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Related to Sheehan's syndrome: Asherman's syndrome
necrosis[nĕ-kro´sis, ne-kro´sis] (Gr.)
the morphological changes indicative of cell death caused by enzymatic degradation.
aseptic necrosis necrosis without infection or inflammation.
acute tubular necrosis acute renal failure with mild to severe damage or necrosis of tubule cells, usually secondary to either nephrotoxicity, ischemia after major surgery, trauma (see crush syndrome), severe hypovolemia, sepsis, or burns. See also lower nephron nephrosis.
Balser's fatty necrosis gangrenous pancreatitis with omental bursitis and disseminated patches of necrosis of fatty tissues.
bridging necrosis septa of confluent necrosis bridging adjacent central veins of hepatic lobules and portal triads characteristic of subacute hepatic necrosis.
caseous necrosis caseation (def. 2).
central necrosis necrosis affecting the central portion of an affected bone, cell, or lobule of the liver.
cheesy necrosis caseation (def. 2).
coagulation necrosis death of cells, the protoplasm of the cells becoming fixed and opaque by coagulation of the protein elements, the cellular outline persisting for a long time.
colliquative necrosis liquefactive necrosis.
fat necrosis necrosis in which fat is broken down into fatty acids and glycerol, usually occurring in subcutaneous tissue as a result of trauma.
liquefactive necrosis necrosis in which the necrotic material becomes softened and liquefied.
massive hepatic necrosis massive, usually fatal, necrosis of the liver, a rare complication of viral hepatitis (fulminant hepatitis) that may also result from exposure to hepatotoxins or from drug hypersensitivity.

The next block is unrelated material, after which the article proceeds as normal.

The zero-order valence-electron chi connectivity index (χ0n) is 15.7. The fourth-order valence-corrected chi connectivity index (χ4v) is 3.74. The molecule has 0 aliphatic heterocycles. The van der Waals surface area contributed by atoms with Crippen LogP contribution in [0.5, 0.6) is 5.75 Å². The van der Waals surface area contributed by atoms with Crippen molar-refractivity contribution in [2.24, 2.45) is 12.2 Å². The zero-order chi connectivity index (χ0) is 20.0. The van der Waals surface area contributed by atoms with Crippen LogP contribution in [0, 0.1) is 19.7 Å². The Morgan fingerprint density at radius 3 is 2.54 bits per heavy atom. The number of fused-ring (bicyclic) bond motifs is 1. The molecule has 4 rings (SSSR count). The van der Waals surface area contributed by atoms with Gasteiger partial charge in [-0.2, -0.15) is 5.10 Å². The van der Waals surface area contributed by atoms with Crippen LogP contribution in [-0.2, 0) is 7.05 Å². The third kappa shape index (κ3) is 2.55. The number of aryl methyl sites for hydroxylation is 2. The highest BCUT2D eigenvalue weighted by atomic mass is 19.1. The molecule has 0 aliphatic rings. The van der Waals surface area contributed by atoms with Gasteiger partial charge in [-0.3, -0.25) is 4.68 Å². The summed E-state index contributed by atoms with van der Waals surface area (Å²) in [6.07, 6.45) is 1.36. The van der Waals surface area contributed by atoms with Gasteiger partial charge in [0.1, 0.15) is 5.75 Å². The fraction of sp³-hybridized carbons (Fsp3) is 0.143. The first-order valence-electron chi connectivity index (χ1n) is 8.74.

moist necrosis necrosis in which the dead tissue is wet and soft.
postpartum pituitary necrosis see postpartum pituitary necrosis.
selective myocardial cell necrosis myofibrillar degeneration.
subcutaneous fat necrosis of newborn a benign, self-limited disease affecting term newborns and young infants, characterized by circumscribed, indurated, nodular areas of fat necrosis. It is thought to be related to trauma on bony prominences during delivery, hypothermia, asphyxia, or maternal diabetes; it usually resolves spontaneously by 2 to 4 weeks with no scarring. Called also adiponecrosis neonatorum or subcutanea.
Zenker's necrosis hyaline degeneration and necrosis of striated muscle; called also Zenker's degeneration.
occurring after childbirth, with reference to the mother.
postpartum pituitary necrosis necrosis of the pituitary during the postpartum period, resulting from an infarct; it is often associated with shock and excessive uterine bleeding during delivery, and leads to variable patterns of hypopituitarism. Called also Sheehan's syndrome.
Miller-Keane Encyclopedia and Dictionary of Medicine, Nursing, and Allied Health, Seventh Edition. © 2003 by Saunders, an imprint of Elsevier, Inc. All rights reserved.
Sheehan syndromeA condition that follows postpartum uterine haemorrhage severe enough to cause circulatory collapse, resulting in pituitary necrosis and hypopituitarism, especially if disseminated intravascular coagulation (DIC) was also present.
Galactorrhoea, amenorrhoea or oligomenorrhoea, secondary hypothyroidism, cold intolerance, hypotension, bradycardia, weight gain, hair loss, adrenal insufficiency, fatigue, loss of libido, hypoglycaemia, hyponatraemia.
Segen's Medical Dictionary. © 2012 Farlex, Inc. All rights reserved.
Sheehan's syndromeThe effects of destruction of the front part of the PITUITARY GLAND by loss of its blood supply (infarction) following severe bleeding from the womb after delivery of a baby (postpartum haemorrhage). There is failure of milk production, loss of body hair, absence of menstruation, lethargy and other effects of underaction of the endocrine glands. (Professor Harold Leeming Sheehan, 1900–86, English physician).
Collins Dictionary of Medicine © Robert M. Youngson 2004, 2005